The first cat Séchas made is a joke incarnate. Le chat écrivain (1996) is a sculpture of a cat at his desk, quill in hand and ink bottle and a candle on the table. He’s just finished a letter to his sister, and he gazes again at a canvas set in front of him, the portrait of a visibly older, stern cat in a hint of a suit. The letter reads, “My dear sister, I have just finished the portrait of our father. Finally, the goal has been achieved! I haven’t the words to describe this masterpiece.” It goes on: “a colossal effort of the memory, the synthesizing of the good traits of our loved papa.” The language is exaggerated as is the scale of the tiny chair and desk the cat sits at, his paws-feet huge as he crouches, his tail emerging from the chair’s back and trailing around it. He’s described as a writer, écrivain, but he’s obviously a painter. He’s also obviously not real: a figure of a nineteenth-century artist (had this cat been dressed, like his father in the painting, you’d imagine he’d be in paint-splattered clothes, cravat included), the cat personifies not an artist, but a performance of being one. The overblown language in the cat’s letter—“the moustache really gave me a hard time”—only serves the joke more. The lack of self-awareness—he is a cat, after all, what would you expect—makes him not the subject of the joke, but a participant in a history of imaging of artists that is the real gist.
If every joke has a bit of truth to it, then to see what is serious, what is genuine, is the real work of listening.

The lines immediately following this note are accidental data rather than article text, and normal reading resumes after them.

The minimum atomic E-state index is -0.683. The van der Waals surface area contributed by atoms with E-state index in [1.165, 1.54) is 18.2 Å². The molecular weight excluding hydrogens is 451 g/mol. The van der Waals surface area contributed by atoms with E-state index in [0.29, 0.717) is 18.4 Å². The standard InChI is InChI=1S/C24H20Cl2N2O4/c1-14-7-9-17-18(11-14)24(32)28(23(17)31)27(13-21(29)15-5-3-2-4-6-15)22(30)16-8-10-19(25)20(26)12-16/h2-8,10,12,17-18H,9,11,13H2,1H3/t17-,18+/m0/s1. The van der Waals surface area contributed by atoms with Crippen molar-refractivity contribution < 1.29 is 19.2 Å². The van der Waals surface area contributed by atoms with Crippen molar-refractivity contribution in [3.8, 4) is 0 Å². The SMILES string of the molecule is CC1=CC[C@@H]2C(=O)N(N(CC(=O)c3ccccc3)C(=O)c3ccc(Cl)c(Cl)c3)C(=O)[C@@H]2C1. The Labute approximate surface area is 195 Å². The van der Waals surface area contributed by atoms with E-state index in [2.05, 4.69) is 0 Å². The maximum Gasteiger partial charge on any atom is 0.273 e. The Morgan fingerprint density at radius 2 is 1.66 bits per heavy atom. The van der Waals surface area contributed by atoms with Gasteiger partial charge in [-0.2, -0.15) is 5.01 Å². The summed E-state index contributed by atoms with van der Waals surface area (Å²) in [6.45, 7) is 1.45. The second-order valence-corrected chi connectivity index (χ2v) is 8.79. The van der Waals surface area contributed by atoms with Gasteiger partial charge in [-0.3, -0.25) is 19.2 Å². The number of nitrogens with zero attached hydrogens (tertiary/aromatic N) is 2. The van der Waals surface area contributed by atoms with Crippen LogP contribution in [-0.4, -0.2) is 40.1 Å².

A Change of Scene
“To make things really white, you need silk thread,” Séchas explains to me. We’re at the Manufacture des Gobelins, a national museum and still the site of production of tapestries, which has occupied its current site in the 13th arrondissement in Paris since the seventeenth century. We had been looking at an exhibition on the history of Gobelins-made tapestries and just reached its last room, where a reinterpretation of one of Séchas’s abstract paintings, woven by hand, here at Les Gobelins, into a lush tableau, is displayed. A Map of Japan (2012–18) is an abstract with a fair blue background, and strokes of pink, brown, yellow, green, and white. It’s not a figurative painting, yet the title again conveys another meaning: a sense of place. I can almost smell the cherry blossoms, since the association was the first to come to my mind, and it lives on—the pink, the white, the brown and greens: a sole cherry blossom against a slightly clouded sky. Spring. It is woven in wool and silk, translating thick brushstrokes into textured fabric. The white, indeed, shines brightest.